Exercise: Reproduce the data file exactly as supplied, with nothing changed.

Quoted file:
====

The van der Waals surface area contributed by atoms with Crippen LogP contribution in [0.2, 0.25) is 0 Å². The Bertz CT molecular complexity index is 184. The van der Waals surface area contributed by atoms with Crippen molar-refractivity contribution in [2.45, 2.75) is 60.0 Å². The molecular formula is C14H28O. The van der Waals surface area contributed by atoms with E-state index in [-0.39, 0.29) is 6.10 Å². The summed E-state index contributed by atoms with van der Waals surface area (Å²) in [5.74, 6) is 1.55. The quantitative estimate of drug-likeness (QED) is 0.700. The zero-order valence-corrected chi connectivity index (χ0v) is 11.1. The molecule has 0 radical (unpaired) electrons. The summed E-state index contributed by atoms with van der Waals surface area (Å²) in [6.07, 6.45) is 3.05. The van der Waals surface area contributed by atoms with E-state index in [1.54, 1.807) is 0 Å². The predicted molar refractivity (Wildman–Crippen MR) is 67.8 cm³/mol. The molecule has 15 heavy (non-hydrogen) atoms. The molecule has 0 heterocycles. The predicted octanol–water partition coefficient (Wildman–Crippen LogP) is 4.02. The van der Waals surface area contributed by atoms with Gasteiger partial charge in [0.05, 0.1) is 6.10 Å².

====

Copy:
The van der Waals surface area contributed by atoms with Crippen LogP contribution in [0.2, 0.25) is 0 Å². The Bertz CT molecular complexity index is 184. The van der Waals surface area contributed by atoms with Crippen molar-refractivity contribution in [2.45, 2.75) is 60.0 Å². The molecular formula is C14H28O. The van der Waals surface area contributed by atoms with E-state index in [-0.39, 0.29) is 6.10 Å². The summed E-state index contributed by atoms with van der Waals surface area (Å²) in [5.74, 6) is 1.55. The quantitative estimate of drug-likeness (QED) is 0.700. The zero-order valence-corrected chi connectivity index (χ0v) is 11.1. The molecule has 0 radical (unpaired) electrons. The summed E-state index contributed by atoms with van der Waals surface area (Å²) in [6.07, 6.45) is 3.05. The van der Waals surface area contributed by atoms with E-state index in [1.54, 1.807) is 0 Å². The predicted molar refractivity (Wildman–Crippen MR) is 67.8 cm³/mol. The molecule has 15 heavy (non-hydrogen) atoms. The molecule has 0 heterocycles. The predicted octanol–water partition coefficient (Wildman–Crippen LogP) is 4.02. The van der Waals surface area contributed by atoms with Gasteiger partial charge in [0.05, 0.1) is 6.10 Å².